Hong Kong is expecting the largest-ever delegation of executives from mainland China to descend on FilMart March 13. That is despite — or perhaps because of — the dramatic slowdown in China’s theatrical box office last year.
This year’s event is the 21st running of the Hong Kong Intl. Film & TV Market, better known as FilMart, and will be held over four days (March 13 to 16) at the Convention and Exhibition Centre in the Wanchai district of the island.
FilMart organizer, the HK Trade Development Council, says the Chinese contingent will include numerous delegations from provincial governments and production companies, helping to swell the number of exhibitors to some 800.
Industry players say the Chinese domestic box office slowdown has prompted parts of the mainland industry to redouble their efforts on the global stage. And FilMart, already the third-largest film market in the world after Cannes and the American Film Market, is the closest and most timely event to start that campaign.
Several of the Chinese provincial governments have a particular focus on animation and digital entertainment, in which many have invested infrastructure capital.
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The Fujian Administration of Press, Publication, Radio, Film, and Television will host a pavilion for the first time at the market, bringing local film production, animation and distribution companies to meet international visitors. The Ningbo government will also make its debut at FilMart, with a pavilion showcasing local film production, animation, and 3D production capacity.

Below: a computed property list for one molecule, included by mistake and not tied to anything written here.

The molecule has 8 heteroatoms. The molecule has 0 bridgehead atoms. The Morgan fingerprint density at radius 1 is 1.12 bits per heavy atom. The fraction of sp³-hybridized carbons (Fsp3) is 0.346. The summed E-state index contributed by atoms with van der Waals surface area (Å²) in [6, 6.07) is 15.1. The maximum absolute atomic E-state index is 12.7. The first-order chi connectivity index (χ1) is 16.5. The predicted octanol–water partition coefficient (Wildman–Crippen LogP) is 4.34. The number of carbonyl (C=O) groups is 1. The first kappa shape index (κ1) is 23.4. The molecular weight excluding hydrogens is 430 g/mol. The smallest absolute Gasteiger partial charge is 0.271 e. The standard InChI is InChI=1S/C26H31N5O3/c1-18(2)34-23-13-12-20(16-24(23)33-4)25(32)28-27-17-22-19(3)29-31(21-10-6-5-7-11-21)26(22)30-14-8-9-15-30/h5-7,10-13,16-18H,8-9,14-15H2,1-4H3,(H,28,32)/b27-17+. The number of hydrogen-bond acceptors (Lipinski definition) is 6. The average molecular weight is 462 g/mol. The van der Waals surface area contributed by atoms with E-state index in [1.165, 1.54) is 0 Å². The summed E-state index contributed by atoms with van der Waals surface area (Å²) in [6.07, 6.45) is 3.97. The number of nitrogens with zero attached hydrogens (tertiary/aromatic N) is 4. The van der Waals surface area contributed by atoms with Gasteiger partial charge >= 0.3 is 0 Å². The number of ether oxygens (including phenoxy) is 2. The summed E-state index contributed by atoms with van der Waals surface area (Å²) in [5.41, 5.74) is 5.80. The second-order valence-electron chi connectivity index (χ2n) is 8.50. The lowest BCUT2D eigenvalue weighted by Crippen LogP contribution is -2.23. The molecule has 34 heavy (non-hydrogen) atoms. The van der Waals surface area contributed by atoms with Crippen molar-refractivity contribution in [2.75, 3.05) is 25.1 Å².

The focus on animation from Fujian and Ningbo governments follows the hype in China, sparked by the premiere of animated Sino drama “Have a Nice Day” in main competition at the Berlin Film Festival last month.
The animated film, directed by Liu Jian, is sure to be cited at a panel discussion on the international potential of Chinese animation during the mart.
Similarly, the direction of the Chinese industry will be the subject of several debates during FilMart.
Last year’s box office slowdown — from growth of 49% in 2015 to under 4% in 2016 — has shaken the industry. And “The Great Wall,” with a $300 million gross that fell short of many forecasts, means that the co-production route to success continues to look tricky.
Hunan and Guangzhou provinces are also sending delegations to FilMart for the first time. Big name mainland firms, such as video streaming giant iQiyi and leading TV producer Daylight Entertainment, will be among the exhibitors.
Fox Networks Group will exhibit for the first time and make announcements about the network’s forthcoming expansion into production of Asian miniseries.
The local Hong Kong contingent can be sure of operating from some of the biggest and flashiest market structures — stands, booths, and pavilions all seem too puny — but Hong Kong film companies have scheduled fewer big presentations than in previous years.
Sun Entertainment, Emperor Motion Pictures, Universe Films, and even a revived Shaw Bros. have called press conferences to preview their new projects. Media Asia also has new titles on its slate, and Fantastic TV, a new Hong Kong free-to-air TV network controlled by i-Cable Communications, will make its debut.
Other Asian territories — including Thailand, Malaysia, India, and Indonesia — are also sending delegations and exhibitors to attend FilMart, some for the first time.
FilMart is less a screenings event than those markets attached to major festivals such as Cannes or Toronto. But it will nevertheless host market screenings for some 40 titles, and gain kudos from the inclusion of notable award recipients “On Body and Soul,” this year’s Berlin Golden Bear winner, and “Mad World,” winner of the new director and supporting actress prizes at the most recent Golden Horse Film Awards in Taiwan.